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Obama, Merkel Expect Gadhafi To Leave


President Barack Obama shakes hands with German Chancellor Angela Merkel on the South Lawn at the White House in Washington, June 7, 2011.

President Barack Obama shakes hands with German Chancellor Angela Merkel on the South Lawn at the White House in Washington, June 7, 2011.

President Barack Obama and visiting German Chancellor Angela Merkel both say they believe it is inevitable that Libyan leader Moammar Gadhafi will step down. The two leaders also discussed the uprisings in the Middle East and the state of the world economy.

President Obama and Chancellor Merkel discussed numerous issues during the German leader’s White House visit, including the sometimes contentious topic of Libya.


But both leaders agreed that Libyan leader Moammar Gadhafi’s departure is inevitable. “You are seeing defections, oftentimes of some very high-profile members of the Gadhafi government, as well as the military, and I think it is just a matter of time before Gadhafi goes,” Mr. Obama said.

The president and the chancellor downplayed recent disagreements about the NATO mission in Libya. Germany abstained from the United Nations vote that authorized a no-fly zone over Libya and kept its troops out of the NATO-led mission to enforce it.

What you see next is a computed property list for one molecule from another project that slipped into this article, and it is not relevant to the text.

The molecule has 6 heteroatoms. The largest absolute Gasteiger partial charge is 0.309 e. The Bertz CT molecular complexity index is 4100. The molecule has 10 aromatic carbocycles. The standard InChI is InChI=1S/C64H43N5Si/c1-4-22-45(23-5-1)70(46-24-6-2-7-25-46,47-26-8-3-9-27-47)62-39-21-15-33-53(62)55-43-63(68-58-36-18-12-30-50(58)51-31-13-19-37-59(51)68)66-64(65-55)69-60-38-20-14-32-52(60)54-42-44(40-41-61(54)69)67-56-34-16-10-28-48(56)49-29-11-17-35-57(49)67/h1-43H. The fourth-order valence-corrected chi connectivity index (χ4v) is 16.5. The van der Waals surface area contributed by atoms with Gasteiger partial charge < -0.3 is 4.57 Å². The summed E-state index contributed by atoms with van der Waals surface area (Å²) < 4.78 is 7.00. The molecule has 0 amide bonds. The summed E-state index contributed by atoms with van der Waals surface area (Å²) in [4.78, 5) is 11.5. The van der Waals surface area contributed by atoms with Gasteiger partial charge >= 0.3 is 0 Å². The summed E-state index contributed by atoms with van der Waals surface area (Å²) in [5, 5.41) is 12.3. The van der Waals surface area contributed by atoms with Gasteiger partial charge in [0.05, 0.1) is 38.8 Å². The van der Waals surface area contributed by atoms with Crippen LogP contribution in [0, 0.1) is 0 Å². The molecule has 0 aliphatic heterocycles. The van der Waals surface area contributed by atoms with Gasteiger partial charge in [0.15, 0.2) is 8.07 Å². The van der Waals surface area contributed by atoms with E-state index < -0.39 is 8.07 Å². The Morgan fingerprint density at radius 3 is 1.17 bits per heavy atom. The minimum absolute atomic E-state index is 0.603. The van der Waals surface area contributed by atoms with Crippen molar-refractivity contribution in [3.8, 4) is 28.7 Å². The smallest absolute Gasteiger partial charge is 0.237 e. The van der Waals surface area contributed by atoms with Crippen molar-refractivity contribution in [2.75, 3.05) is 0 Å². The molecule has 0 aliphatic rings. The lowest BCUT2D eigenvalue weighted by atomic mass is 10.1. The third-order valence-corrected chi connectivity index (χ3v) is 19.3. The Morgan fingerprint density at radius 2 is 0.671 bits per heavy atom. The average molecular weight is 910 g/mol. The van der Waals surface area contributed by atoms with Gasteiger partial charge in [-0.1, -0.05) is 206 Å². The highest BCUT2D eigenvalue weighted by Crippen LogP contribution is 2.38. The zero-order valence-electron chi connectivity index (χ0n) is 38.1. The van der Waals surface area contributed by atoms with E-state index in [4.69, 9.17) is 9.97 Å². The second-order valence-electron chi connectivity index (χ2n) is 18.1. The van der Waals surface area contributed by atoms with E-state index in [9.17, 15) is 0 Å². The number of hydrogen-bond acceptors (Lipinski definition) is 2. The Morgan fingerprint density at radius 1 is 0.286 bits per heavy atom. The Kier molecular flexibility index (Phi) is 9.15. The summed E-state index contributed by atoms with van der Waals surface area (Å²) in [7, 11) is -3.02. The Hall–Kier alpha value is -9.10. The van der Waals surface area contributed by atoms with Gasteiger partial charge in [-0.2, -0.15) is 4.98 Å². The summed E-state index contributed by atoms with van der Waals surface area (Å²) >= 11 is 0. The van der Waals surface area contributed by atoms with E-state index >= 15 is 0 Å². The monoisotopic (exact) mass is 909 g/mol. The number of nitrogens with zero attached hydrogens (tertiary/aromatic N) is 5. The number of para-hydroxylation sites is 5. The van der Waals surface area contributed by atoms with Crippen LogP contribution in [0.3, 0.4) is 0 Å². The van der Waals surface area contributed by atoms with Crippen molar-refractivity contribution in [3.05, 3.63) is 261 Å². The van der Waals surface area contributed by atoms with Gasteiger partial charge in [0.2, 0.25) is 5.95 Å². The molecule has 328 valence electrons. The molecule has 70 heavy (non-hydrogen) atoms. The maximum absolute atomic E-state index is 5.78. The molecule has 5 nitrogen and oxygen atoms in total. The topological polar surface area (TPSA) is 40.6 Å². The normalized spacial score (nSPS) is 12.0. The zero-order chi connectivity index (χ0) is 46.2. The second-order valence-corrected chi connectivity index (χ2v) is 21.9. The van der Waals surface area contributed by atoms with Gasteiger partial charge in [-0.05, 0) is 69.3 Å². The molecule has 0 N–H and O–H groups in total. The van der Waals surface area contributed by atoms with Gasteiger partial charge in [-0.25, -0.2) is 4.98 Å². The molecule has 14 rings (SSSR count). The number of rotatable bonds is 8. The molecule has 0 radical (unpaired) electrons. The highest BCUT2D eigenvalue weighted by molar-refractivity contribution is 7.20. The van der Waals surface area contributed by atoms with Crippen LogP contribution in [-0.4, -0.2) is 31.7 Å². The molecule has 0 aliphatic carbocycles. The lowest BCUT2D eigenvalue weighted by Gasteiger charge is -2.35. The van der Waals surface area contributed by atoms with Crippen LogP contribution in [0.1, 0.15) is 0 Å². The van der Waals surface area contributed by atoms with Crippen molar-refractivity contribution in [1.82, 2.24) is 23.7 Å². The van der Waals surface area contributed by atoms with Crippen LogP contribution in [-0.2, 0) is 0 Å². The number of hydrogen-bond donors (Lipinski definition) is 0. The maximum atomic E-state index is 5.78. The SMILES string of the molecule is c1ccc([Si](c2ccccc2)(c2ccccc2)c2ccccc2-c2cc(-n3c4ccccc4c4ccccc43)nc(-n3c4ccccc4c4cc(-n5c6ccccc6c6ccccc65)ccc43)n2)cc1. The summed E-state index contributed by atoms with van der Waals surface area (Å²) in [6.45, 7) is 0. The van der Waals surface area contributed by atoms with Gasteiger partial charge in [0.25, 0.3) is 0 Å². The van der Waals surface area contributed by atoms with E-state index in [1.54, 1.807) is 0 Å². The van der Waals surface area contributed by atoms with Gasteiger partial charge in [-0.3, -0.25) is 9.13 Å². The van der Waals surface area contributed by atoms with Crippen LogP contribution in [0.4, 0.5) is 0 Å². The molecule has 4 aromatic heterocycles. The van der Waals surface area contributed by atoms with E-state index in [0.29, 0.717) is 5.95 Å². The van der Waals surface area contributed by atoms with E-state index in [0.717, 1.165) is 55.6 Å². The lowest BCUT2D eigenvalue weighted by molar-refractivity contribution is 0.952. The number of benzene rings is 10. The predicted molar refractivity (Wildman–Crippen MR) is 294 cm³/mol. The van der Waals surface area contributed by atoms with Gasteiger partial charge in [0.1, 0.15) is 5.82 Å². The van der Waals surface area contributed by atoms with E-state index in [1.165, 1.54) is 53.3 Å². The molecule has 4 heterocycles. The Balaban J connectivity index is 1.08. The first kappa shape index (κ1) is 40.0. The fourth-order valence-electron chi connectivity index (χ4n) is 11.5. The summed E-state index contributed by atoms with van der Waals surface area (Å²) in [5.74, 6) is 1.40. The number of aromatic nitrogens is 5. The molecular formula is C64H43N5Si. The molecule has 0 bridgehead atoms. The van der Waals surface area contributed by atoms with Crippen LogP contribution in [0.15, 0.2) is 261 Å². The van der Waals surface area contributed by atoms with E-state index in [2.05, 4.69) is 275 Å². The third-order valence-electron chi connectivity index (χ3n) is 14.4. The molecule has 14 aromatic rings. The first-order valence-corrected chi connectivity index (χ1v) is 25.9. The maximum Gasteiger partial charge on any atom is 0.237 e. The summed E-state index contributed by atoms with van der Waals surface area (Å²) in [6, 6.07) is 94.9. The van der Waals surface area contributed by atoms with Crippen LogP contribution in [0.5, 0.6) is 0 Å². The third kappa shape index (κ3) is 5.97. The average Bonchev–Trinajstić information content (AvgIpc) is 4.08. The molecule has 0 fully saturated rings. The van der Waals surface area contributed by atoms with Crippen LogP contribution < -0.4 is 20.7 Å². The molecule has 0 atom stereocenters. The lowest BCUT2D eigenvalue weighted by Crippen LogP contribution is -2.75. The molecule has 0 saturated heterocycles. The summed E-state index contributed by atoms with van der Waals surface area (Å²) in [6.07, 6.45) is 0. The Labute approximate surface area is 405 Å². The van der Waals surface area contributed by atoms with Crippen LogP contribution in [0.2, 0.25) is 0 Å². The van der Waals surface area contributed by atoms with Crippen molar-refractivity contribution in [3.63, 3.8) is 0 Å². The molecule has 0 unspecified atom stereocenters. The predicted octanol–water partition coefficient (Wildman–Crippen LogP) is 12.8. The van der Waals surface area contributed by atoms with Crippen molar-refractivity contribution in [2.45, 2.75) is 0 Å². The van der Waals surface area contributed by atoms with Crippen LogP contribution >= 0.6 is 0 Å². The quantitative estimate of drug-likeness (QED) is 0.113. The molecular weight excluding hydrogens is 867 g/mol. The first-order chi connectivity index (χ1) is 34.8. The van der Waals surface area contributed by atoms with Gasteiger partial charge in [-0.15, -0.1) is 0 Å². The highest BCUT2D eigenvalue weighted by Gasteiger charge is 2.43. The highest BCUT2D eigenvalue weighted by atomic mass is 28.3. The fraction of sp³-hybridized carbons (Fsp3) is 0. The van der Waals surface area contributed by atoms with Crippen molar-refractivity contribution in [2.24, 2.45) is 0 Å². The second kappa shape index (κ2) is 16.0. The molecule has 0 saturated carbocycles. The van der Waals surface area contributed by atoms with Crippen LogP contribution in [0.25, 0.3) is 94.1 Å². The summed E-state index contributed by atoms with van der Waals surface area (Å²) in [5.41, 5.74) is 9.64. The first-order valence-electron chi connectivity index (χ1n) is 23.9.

Chancellor Merkel said Germany is committed to the Libyan cause. She said her country is “of one heart” with its NATO allies in supporting the operation. But she acknowledged there will still sometimes be differences of opinion.

Mr. Obama praised the contributions Germany has made to the NATO mission, and to the fight in Afghanistan.

“Germany has stepped up and taken additional responsibilities in Afghanistan that have freed up resources for us to be able to conduct our operations in Libya,” he said.

The president and Ms. Merkel both said much more work will be required after Mr. Gadhafi leaves, and they are both prepared to take it on.

The two leaders said they will consult further on Europe’s debt crises, especially in Greece.
The president said recovery from what he called the “body blow” of the global recession will take time, and will require patience, not panic.

The German leader’s visit is part of the administration’s recent efforts to assure Europeans of their enduring importance of U.S. allies.

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